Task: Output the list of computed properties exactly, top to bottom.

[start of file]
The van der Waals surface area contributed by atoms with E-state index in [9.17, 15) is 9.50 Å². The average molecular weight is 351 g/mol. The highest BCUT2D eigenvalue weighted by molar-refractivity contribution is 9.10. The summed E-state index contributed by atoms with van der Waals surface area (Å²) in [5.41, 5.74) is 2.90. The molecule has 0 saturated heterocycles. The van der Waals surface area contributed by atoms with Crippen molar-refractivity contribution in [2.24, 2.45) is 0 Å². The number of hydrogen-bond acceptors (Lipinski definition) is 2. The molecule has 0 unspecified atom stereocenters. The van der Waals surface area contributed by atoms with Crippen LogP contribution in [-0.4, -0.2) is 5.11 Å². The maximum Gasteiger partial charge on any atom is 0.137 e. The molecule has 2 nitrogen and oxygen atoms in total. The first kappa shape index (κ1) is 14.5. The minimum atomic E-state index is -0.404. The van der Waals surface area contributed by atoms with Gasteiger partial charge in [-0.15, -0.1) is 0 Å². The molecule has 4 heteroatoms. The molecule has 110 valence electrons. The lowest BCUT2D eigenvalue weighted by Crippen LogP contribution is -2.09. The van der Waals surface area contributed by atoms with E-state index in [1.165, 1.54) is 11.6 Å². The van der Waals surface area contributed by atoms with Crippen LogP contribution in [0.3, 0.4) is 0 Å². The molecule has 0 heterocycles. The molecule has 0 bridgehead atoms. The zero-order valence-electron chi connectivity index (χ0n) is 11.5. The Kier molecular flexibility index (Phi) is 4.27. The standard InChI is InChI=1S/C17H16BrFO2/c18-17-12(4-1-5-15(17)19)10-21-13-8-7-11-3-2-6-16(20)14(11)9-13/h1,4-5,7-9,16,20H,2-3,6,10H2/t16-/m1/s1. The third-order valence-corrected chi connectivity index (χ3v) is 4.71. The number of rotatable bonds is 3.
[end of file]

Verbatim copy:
The van der Waals surface area contributed by atoms with E-state index in [9.17, 15) is 9.50 Å². The average molecular weight is 351 g/mol. The highest BCUT2D eigenvalue weighted by molar-refractivity contribution is 9.10. The summed E-state index contributed by atoms with van der Waals surface area (Å²) in [5.41, 5.74) is 2.90. The molecule has 0 saturated heterocycles. The van der Waals surface area contributed by atoms with Crippen molar-refractivity contribution in [2.24, 2.45) is 0 Å². The number of hydrogen-bond acceptors (Lipinski definition) is 2. The molecule has 0 unspecified atom stereocenters. The van der Waals surface area contributed by atoms with Crippen LogP contribution in [-0.4, -0.2) is 5.11 Å². The maximum Gasteiger partial charge on any atom is 0.137 e. The molecule has 2 nitrogen and oxygen atoms in total. The first kappa shape index (κ1) is 14.5. The minimum atomic E-state index is -0.404. The van der Waals surface area contributed by atoms with Gasteiger partial charge in [-0.15, -0.1) is 0 Å². The molecule has 4 heteroatoms. The molecule has 110 valence electrons. The lowest BCUT2D eigenvalue weighted by Crippen LogP contribution is -2.09. The van der Waals surface area contributed by atoms with E-state index in [1.165, 1.54) is 11.6 Å². The van der Waals surface area contributed by atoms with Crippen LogP contribution in [0.3, 0.4) is 0 Å². The molecule has 0 heterocycles. The molecule has 0 bridgehead atoms. The zero-order valence-electron chi connectivity index (χ0n) is 11.5. The Kier molecular flexibility index (Phi) is 4.27. The standard InChI is InChI=1S/C17H16BrFO2/c18-17-12(4-1-5-15(17)19)10-21-13-8-7-11-3-2-6-16(20)14(11)9-13/h1,4-5,7-9,16,20H,2-3,6,10H2/t16-/m1/s1. The third-order valence-corrected chi connectivity index (χ3v) is 4.71. The number of rotatable bonds is 3.